Travel firms will face increased credit card charges just as they lose the ability to pass on the costs to consumers, a senior industry finance chief has warned.
Barclays Corporate Banking director Chris Lee described it as “a no-brainer” for consumers to pay by credit card when companies can no longer charge for transactions from January.
He said: “Holidays are a big‑ticket item. It’s a no-brainer to get a month’s free credit [when buying].”
Lee told a Pinsent Masons-White Hart Associates travel conference in London: “This is coming up in every travel client meeting [we have].”
He reported Barclaycard payments were split “30% credit 70% debit” at present, but said: “That 30:70 split is going to change massively.”
UK Card Association data for the 12 months to September shows card payments across travel split 44:56 credit to debit, but with a 36:64 split in transactions through agents. Credit card payments typically cost more because of the liability risk to the card provider, although the costs of debit card transactions have risen recently.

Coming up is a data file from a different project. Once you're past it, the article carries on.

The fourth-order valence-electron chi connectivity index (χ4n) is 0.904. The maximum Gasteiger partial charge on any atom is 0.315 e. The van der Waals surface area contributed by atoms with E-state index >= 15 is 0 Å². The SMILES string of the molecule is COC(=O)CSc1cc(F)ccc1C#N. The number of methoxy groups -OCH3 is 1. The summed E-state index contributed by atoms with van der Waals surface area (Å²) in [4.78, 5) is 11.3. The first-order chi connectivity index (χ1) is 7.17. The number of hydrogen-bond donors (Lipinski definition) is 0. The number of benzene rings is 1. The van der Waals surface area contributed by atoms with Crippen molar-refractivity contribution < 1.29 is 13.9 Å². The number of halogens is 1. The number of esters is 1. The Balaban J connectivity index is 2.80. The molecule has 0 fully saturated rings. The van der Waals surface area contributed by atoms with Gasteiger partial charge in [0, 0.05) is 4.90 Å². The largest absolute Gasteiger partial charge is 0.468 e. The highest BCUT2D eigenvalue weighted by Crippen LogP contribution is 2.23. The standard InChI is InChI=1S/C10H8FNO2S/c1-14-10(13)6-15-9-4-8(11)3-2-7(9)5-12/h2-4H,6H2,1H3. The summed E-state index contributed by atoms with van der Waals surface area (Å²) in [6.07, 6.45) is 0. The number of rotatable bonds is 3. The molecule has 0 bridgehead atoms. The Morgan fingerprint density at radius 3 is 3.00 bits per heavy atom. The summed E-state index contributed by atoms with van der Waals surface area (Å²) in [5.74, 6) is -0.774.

Lee warned: “If [card] risk increases, it’s going to eat into the overall debt appetite [in the sector] and we may hear talk of extra card [insurance] cover.”
That would increase costs for agents and tour operators.
The EU Payment Services Directive (PSD2), which bans charges for debit and credit-card transactions, comes into force on January 13.
John McEwan, chairman of travel management company CTI and former Abta chairman, warned: “We’ll see a lot of fragility in the retail travel sector because of the card charges.”
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